Hearing dogs are one of the three types of assistance dogs, along with guide dogs and service dogs. They are trained to help people who are deaf or have significantly impaired hearing. They allow for a much greater degree of confidence and independence for people who are deaf or hard of hearing, mitigating the disability by essentially serving as a person’s ears. Of course, like any dog, they’re also a great source of companionship.
As compared to the other two types of assistance dogs, hearing dogs perform much more of their work in the home than out of the home. Still, they certainly can contribute when their human partner is out and about as well. There is no legally required or official uniform or other way of identifying any assistance dog, but hearing dogs often wear a leash, harness, or vest.
Because they’re one of the three types of legally recognized assistance dogs, people partnered with a hearing dog are entitled to all the access rights afforded by the Americans with Disabilities Act (ADA).
Information About Hearing Dogs’ Tasks
The most important job of a hearing dog is to alert her human partner to sounds. These assistance dogs are thoroughly trained for anywhere from about three months to a year to identify key sounds and bring them to the attention of their partner. They typically do so by tapping or nudging a person and leading them to the source of the sound.
Sounds that hearing dogs are commonly trained to react to include (but are not limited to):
- Knocking at the door/doorbell ringing
- Phone ringing
- Alarm clocks
- Smoke detectors/fire alarms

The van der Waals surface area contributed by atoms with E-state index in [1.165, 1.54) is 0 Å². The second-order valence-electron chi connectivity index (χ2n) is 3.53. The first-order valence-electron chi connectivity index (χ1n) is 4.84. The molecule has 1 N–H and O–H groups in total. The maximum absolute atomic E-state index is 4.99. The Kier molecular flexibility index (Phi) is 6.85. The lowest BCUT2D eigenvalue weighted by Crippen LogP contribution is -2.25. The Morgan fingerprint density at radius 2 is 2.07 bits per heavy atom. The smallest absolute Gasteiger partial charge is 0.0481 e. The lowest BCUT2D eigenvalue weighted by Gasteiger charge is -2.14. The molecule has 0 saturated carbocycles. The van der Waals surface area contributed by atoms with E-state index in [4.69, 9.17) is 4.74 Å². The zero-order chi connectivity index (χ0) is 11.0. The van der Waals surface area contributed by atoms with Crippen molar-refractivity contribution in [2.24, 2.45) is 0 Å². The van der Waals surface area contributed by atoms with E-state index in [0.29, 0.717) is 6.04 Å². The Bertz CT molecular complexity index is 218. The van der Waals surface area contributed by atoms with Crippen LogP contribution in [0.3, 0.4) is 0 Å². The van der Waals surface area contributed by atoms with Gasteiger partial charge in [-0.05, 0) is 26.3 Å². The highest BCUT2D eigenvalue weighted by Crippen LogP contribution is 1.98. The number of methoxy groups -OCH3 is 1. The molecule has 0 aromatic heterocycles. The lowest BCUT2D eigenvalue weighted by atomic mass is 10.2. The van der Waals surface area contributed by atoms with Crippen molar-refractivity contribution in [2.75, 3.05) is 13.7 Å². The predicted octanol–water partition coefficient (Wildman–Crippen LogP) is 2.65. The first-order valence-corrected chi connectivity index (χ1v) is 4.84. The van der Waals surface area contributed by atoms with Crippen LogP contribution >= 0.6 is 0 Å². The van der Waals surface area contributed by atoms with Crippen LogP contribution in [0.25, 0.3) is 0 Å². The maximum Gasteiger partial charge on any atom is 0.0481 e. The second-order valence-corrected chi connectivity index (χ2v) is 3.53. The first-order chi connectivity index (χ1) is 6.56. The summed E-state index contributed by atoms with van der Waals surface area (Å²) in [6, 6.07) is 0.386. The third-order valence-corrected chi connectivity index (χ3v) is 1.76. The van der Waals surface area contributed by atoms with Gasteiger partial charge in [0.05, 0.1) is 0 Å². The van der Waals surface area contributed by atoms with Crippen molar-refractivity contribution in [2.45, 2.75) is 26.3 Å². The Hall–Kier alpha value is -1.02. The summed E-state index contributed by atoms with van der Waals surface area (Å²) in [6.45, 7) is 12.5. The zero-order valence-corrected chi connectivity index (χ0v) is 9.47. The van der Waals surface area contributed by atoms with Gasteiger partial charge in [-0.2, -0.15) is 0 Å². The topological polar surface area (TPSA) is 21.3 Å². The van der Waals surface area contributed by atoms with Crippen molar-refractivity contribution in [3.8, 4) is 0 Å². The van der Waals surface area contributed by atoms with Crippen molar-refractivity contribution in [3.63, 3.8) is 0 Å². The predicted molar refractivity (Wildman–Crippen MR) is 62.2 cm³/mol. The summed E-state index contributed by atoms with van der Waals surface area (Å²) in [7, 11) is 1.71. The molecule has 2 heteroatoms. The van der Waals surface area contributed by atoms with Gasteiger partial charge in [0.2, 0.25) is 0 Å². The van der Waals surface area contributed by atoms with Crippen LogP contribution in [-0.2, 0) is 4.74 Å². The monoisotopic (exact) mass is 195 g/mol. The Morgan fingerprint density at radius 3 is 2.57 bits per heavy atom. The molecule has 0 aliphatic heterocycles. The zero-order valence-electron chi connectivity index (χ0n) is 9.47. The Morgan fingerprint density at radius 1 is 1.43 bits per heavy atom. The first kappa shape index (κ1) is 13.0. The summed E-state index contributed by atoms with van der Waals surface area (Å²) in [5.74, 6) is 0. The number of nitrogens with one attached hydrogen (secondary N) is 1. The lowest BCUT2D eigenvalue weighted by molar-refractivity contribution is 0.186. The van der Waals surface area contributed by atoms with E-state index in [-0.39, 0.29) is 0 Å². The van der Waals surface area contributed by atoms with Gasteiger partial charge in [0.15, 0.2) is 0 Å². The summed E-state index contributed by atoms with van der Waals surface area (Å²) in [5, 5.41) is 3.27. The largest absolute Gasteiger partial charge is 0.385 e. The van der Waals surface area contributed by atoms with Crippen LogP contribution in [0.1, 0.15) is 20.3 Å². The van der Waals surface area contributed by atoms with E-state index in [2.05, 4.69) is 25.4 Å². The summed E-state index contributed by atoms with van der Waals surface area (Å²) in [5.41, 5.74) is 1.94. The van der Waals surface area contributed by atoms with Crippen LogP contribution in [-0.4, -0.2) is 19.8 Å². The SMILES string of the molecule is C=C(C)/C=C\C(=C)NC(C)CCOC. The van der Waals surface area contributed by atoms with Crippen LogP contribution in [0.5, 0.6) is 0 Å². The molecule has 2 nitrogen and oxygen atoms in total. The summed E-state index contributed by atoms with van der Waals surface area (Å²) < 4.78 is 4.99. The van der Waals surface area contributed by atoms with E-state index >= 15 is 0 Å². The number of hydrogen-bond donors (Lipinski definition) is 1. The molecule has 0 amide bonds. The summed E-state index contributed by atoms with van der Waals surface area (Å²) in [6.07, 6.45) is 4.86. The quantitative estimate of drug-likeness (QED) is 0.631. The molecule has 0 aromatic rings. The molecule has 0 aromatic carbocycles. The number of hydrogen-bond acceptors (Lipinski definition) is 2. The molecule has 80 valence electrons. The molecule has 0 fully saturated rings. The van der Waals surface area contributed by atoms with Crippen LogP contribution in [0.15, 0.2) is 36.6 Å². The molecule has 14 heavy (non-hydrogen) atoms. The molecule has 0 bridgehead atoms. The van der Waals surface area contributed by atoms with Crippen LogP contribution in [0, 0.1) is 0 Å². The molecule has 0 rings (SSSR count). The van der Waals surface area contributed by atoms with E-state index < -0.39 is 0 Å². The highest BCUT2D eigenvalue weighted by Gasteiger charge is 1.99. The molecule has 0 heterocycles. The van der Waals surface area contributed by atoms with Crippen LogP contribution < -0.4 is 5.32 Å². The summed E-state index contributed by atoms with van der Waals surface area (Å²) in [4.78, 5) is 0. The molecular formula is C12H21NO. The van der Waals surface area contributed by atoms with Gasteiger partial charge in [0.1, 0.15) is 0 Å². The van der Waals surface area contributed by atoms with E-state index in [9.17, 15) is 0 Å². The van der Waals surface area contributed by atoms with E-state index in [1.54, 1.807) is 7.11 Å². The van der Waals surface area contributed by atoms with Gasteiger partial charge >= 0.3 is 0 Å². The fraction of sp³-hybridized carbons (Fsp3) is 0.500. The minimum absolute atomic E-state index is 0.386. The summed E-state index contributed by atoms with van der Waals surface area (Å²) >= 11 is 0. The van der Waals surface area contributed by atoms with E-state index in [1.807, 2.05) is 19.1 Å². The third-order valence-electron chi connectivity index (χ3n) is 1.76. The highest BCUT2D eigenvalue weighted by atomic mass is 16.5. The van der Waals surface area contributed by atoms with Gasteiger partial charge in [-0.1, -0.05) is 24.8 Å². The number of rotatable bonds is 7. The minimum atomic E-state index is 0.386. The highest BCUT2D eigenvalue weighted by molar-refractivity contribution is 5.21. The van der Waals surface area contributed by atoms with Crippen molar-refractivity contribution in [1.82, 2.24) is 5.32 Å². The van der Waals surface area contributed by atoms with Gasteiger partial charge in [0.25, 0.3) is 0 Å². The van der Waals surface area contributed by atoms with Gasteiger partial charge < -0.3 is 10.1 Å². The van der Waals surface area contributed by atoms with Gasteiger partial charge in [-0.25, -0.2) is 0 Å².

- Their partner’s name being called
- Crying baby
- Oven and other timers
- Tea kettle whistling
- Keys or other items dropping
- Honking vehicle
Hearing Dog Breeds
There’s no special breed that makes the perfect hearing dog. An individual dog’s temperament and good health is much more important than breed. Hearing dogs are frequently one of these common breeds trained as assistance dogs, and they’re also often mixed breeds adopted from shelters or acquired from reputable breeders.
Often, people prefer small to medium-sized dogs as hearing dogs. Because they don’t perform the physically demanding work of certain types of service dogs, such as providing balance support or pulling a wheelchair, they don’t need to be a large breed.
Think You or a Loved One Would Benefit from a Hearing Dog?
If you or a loved one is deaf or hearing impaired, a hearing dog can be of great benefit. However, a partnership means comes with a good deal of responsibility, and the time and financial investment can be significant. It’s definitely something to look into, but not a decision to take lightly.
Start by reading our article on deciding whether an assistance dog partnership is right for you. Then, because you have plenty of flexibility regarding breed, take a look at this piece on choosing an assistance dog breed. We also have some advice for finding a reputable assistance dog provider, and cannot stress enough that you should go with a program that’s accredited by Assistance Dogs International (ADI).